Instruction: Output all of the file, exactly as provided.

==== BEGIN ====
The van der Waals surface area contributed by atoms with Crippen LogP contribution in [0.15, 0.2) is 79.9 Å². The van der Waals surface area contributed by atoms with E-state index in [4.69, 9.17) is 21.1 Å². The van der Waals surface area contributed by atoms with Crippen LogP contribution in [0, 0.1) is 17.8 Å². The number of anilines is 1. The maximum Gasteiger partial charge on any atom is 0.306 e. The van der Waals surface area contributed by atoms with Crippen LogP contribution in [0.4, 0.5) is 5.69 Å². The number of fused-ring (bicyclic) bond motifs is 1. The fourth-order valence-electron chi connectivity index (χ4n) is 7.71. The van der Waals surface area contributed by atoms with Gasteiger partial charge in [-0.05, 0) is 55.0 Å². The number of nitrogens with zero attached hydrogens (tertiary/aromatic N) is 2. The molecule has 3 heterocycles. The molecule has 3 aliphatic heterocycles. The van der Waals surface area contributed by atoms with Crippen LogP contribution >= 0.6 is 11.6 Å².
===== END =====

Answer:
The van der Waals surface area contributed by atoms with Crippen LogP contribution in [0.15, 0.2) is 79.9 Å². The van der Waals surface area contributed by atoms with E-state index in [4.69, 9.17) is 21.1 Å². The van der Waals surface area contributed by atoms with Crippen LogP contribution in [0, 0.1) is 17.8 Å². The number of anilines is 1. The maximum Gasteiger partial charge on any atom is 0.306 e. The van der Waals surface area contributed by atoms with Crippen LogP contribution in [0.4, 0.5) is 5.69 Å². The number of fused-ring (bicyclic) bond motifs is 1. The fourth-order valence-electron chi connectivity index (χ4n) is 7.71. The van der Waals surface area contributed by atoms with Gasteiger partial charge in [-0.05, 0) is 55.0 Å². The number of nitrogens with zero attached hydrogens (tertiary/aromatic N) is 2. The molecule has 3 heterocycles. The molecule has 3 aliphatic heterocycles. The van der Waals surface area contributed by atoms with Crippen LogP contribution >= 0.6 is 11.6 Å².